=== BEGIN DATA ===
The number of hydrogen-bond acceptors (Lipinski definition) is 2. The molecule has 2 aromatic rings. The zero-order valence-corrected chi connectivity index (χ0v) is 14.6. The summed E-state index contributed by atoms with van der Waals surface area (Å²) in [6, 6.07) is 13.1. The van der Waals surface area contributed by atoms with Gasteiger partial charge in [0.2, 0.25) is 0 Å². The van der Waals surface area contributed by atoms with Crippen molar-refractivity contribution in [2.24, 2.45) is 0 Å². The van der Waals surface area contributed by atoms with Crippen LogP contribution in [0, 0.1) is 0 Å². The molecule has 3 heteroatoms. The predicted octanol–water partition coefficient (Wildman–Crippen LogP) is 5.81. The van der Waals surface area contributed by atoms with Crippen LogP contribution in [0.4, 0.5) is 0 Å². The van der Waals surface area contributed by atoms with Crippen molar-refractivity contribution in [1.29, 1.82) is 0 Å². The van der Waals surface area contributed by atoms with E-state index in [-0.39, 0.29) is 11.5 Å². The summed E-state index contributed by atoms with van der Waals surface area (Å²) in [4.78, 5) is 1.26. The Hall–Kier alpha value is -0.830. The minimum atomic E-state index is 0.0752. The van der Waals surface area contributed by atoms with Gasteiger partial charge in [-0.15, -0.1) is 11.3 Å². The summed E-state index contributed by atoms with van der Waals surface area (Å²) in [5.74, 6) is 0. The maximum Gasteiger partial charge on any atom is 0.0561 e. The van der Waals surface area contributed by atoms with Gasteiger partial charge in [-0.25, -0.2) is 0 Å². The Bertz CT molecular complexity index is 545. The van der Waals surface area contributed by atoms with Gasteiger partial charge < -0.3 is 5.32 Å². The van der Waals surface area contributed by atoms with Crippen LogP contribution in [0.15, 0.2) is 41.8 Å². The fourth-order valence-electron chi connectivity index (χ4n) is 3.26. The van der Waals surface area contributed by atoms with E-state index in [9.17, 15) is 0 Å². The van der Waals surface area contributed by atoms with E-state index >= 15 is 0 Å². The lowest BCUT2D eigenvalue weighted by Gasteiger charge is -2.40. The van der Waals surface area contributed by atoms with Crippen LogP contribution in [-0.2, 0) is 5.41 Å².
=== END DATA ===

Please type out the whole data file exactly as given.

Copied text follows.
The number of hydrogen-bond acceptors (Lipinski definition) is 2. The molecule has 2 aromatic rings. The zero-order valence-corrected chi connectivity index (χ0v) is 14.6. The summed E-state index contributed by atoms with van der Waals surface area (Å²) in [6, 6.07) is 13.1. The van der Waals surface area contributed by atoms with Gasteiger partial charge in [0.2, 0.25) is 0 Å². The van der Waals surface area contributed by atoms with Crippen molar-refractivity contribution in [2.24, 2.45) is 0 Å². The van der Waals surface area contributed by atoms with Crippen LogP contribution in [0, 0.1) is 0 Å². The molecule has 3 heteroatoms. The predicted octanol–water partition coefficient (Wildman–Crippen LogP) is 5.81. The van der Waals surface area contributed by atoms with Crippen LogP contribution in [0.4, 0.5) is 0 Å². The van der Waals surface area contributed by atoms with Crippen molar-refractivity contribution in [1.29, 1.82) is 0 Å². The van der Waals surface area contributed by atoms with E-state index in [-0.39, 0.29) is 11.5 Å². The summed E-state index contributed by atoms with van der Waals surface area (Å²) in [4.78, 5) is 1.26. The Hall–Kier alpha value is -0.830. The minimum atomic E-state index is 0.0752. The van der Waals surface area contributed by atoms with Gasteiger partial charge in [-0.15, -0.1) is 11.3 Å². The summed E-state index contributed by atoms with van der Waals surface area (Å²) in [5.74, 6) is 0. The maximum Gasteiger partial charge on any atom is 0.0561 e. The van der Waals surface area contributed by atoms with Gasteiger partial charge in [-0.25, -0.2) is 0 Å². The Bertz CT molecular complexity index is 545. The van der Waals surface area contributed by atoms with Gasteiger partial charge < -0.3 is 5.32 Å². The van der Waals surface area contributed by atoms with Crippen LogP contribution in [0.15, 0.2) is 41.8 Å². The fourth-order valence-electron chi connectivity index (χ4n) is 3.26. The van der Waals surface area contributed by atoms with E-state index in [9.17, 15) is 0 Å². The van der Waals surface area contributed by atoms with E-state index >= 15 is 0 Å². The lowest BCUT2D eigenvalue weighted by Gasteiger charge is -2.40. The van der Waals surface area contributed by atoms with Crippen LogP contribution in [-0.2, 0) is 5.41 Å².